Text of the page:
An Australian teen was recently hospitalised after a mysterious swarm of creatures seemed to bite his legs and cause serious bleeding. While the incident has produced some shock and awe, there’s no reason to get too worked up about it.
Photo by Gaute H.
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Sea Lice Are Not to Blame
yikes! Australian teen comes out of the ocean pouring blood. attacked by some tiny creatures. maybe sea lice?? https://t.co/VcF4DGPMha
— Peter Krupa ? (@peterkrupa) August 7, 2017
They feed on mucus, epidermal tissue, and are literal bloodsuckers, but they rarely attempt to feed on people. Video of the creatures in question was soon put online by the victim’s father, showing the tiny monsters devouring chunks of raw meat. It’s pretty gross:
Frightening indeed, but the Museums Victoria, located in Carlton, Victoria, quickly identified the creatures as lysianassid amphipods or “sea fleas”, a type of scavenging crustacean — not sea lice. According to marine biologist Genefor Walker-Smith, who examined a sample collected by the teen’s father, sea fleas have bitten people before, but this type of attack is unusual:
It was just unlucky. It’s possible he disturbed a feeding group but they are generally not out there waiting to attack like piranhas.
Alistair Poore, a University of New South Wales associate professor, told The New York Times that there may have been greater numbers of them in the area than normal — perhaps caused by a large number of dead fish in the area. And Poore goes on to say that these animals are no different than the leeches and mosquitoes you’d find on land. They’re not fun, but they aren’t exactly life-threatening either.
This Was a Particularly Rare Incident
So why was does this case of sea flea bites seem so extreme? Walker-Smith suggests a few possibilities. First, the teen may have unknowingly stepped on or near a fish carcass where a swarm of fleas was already in feeding frenzy mode. Second, the water was very cold so the teen probably couldn’t feel the bites as they occurred. Lastly, the amphipods may have employed an anti-coagulant similar to the way leeches feed, causing a great deal of blood to flow.
The teen told the press that he was just trying to soak his sore legs for a half-hour or so in Dendy Street’s Beach in Brighton after a football match. Walker-Smith says it’s possible the teen had injuries or small cuts on his legs that drew the scavenging fleas to him initially, and the more they bit the more they caused him to bleed, drawing more in on the feast. Marine biologist Michael Keough, from the University of Melbourne, explained the process to The Age:
They’re scavengers who’ll clean up dead fish and feed on living tissue… if he’s been standing around for a long time, it’s the chance for more of them to come in and start biting. Just be attracted to a little bit of blood. And if he’s standing in the water and he’s cold and may not notice a whole lot of little bites.
In truth, you’re more likely to encounter “swimmer’s itch”, also known as cercarial dermatitis, which is a harmless skin rash caused by microscopic water parasites and their larvae. The larvae burrow into your skin, causing an allergic reaction, then die because you aren’t a suitable host. It sounds a lot scarier than it is. And most of the “bites”, or “sea bather’s eruptions”, you think you get from sea lice or sea fleas are probably actually caused by jellyfish larvae.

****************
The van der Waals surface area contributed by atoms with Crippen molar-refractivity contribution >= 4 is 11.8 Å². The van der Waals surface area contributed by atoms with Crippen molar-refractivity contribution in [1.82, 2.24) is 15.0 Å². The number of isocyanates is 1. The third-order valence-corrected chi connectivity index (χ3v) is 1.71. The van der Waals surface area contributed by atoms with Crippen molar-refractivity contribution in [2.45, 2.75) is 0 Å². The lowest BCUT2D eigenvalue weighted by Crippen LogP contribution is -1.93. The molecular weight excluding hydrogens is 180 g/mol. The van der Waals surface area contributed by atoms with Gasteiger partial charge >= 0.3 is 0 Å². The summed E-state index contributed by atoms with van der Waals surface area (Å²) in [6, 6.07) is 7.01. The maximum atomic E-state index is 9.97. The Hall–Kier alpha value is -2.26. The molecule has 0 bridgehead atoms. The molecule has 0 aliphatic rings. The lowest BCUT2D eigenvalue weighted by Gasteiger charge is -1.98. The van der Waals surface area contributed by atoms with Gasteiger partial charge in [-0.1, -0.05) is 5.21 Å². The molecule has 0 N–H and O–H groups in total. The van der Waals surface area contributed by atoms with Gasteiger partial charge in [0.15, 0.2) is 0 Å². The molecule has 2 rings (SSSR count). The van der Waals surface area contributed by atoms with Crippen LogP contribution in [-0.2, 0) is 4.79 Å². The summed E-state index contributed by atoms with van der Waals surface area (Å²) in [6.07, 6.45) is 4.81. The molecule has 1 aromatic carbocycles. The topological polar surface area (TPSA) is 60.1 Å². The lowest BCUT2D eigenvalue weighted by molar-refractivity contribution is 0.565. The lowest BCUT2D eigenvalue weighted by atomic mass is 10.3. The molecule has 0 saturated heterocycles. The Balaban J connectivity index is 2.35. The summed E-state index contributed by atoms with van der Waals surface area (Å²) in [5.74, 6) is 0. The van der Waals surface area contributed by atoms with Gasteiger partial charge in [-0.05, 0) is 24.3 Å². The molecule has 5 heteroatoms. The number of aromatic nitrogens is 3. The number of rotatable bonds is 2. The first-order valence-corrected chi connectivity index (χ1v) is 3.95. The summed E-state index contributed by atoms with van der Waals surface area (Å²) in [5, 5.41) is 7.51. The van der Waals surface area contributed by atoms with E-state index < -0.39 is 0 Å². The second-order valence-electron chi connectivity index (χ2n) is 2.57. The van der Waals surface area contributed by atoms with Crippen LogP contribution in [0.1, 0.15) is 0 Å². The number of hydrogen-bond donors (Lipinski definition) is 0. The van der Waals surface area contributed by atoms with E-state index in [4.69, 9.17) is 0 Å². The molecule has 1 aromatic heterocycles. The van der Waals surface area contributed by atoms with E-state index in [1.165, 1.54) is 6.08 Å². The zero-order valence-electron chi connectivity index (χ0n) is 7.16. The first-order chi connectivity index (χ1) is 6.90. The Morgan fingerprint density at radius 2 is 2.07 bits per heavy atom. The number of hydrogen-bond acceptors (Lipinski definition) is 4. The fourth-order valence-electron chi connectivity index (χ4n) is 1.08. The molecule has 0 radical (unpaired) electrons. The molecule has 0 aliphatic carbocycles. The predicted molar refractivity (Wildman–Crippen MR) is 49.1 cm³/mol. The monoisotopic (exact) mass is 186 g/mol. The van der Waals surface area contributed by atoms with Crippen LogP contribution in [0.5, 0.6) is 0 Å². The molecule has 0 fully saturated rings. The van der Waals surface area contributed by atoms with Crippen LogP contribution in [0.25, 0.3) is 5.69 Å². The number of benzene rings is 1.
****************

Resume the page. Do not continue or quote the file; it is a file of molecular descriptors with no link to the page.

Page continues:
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Avoiding Sea Flea Bites Is Easy
Sea fleas are in every ocean all over the planet and number in the hundreds of millions, so you can’t really avoid them entirely if you want to go swimming at the beach. That said, there are a few things you can do to greatly reduce your chance of being bitten:
- Swim during the daytime: Walker-Smith says they’re more active at night and dusk to avoid predators.
- Watch where you put your feet: Sea fleas want to eat dead fish, not your feet. But if you put your feet right next to a dead fish, they will get confused and go for your flesh instead. Hey, a meal’s a meal. Just pay attention to where you’re walking and swimming, especially if the water is cold and you can’t feel your skin.
- Keep moving: They may not be able to cling on to you if you keep moving through the water, so don’t stand still for too long in one place.
- Don’t bleed in the water: Blood in water attracts predators and anything that feeds on blood. So, uh, don’t go in the water with an open wound. Also, there’s bacteria in the water, so there’s another reason you shouldn’t do this. I feel like you should know this already, but just in case…
Remember, these little guys are mostly harmless, and most of the experts weighing in on the event say there’s no reason to avoid going in the water. For most people, sea fleas are nothing but an annoyance. Think of them as “sea mosquitoes”, not teeny-tiny piranhas. They’re not venomous, rarely this voracious, and this incident was simply a case of being in the wrong place at the wrong time. Also, they’re a vital part of the marine environment. Walker-Smith explains that “…if we didn’t have them we would have a sea filled with dead and decaying fish”. Yuck — that sounds much worse to me.
This is part of Lifehacker’s new Never Fear series. The world is a scary place, but we tend to misplace our fear in things that don’t really deserve our precious time and energy. Let’s fight those fears together with a little knowledge.